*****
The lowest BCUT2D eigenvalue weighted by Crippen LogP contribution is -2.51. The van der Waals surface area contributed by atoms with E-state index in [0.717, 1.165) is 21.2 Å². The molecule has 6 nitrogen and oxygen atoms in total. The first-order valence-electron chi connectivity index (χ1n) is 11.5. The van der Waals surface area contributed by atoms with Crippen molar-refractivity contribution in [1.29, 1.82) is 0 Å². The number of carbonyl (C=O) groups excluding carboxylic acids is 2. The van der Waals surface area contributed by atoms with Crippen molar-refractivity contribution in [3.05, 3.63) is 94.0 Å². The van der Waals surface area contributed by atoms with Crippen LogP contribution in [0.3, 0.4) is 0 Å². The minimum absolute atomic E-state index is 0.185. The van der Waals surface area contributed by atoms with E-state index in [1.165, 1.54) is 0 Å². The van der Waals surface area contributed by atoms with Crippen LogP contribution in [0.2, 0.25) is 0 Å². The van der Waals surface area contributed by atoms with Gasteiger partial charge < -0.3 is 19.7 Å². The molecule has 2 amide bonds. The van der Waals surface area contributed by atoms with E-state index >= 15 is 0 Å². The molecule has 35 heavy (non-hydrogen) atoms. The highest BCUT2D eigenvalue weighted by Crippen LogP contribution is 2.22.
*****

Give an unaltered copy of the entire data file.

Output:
The lowest BCUT2D eigenvalue weighted by Crippen LogP contribution is -2.51. The van der Waals surface area contributed by atoms with E-state index in [0.717, 1.165) is 21.2 Å². The molecule has 6 nitrogen and oxygen atoms in total. The first-order valence-electron chi connectivity index (χ1n) is 11.5. The van der Waals surface area contributed by atoms with Crippen molar-refractivity contribution in [1.29, 1.82) is 0 Å². The number of carbonyl (C=O) groups excluding carboxylic acids is 2. The van der Waals surface area contributed by atoms with Crippen molar-refractivity contribution in [3.05, 3.63) is 94.0 Å². The van der Waals surface area contributed by atoms with Crippen LogP contribution in [0.3, 0.4) is 0 Å². The minimum absolute atomic E-state index is 0.185. The van der Waals surface area contributed by atoms with E-state index in [1.165, 1.54) is 0 Å². The van der Waals surface area contributed by atoms with Crippen LogP contribution in [0.2, 0.25) is 0 Å². The van der Waals surface area contributed by atoms with Gasteiger partial charge < -0.3 is 19.7 Å². The molecule has 2 amide bonds. The van der Waals surface area contributed by atoms with E-state index >= 15 is 0 Å². The molecule has 35 heavy (non-hydrogen) atoms. The highest BCUT2D eigenvalue weighted by Crippen LogP contribution is 2.22.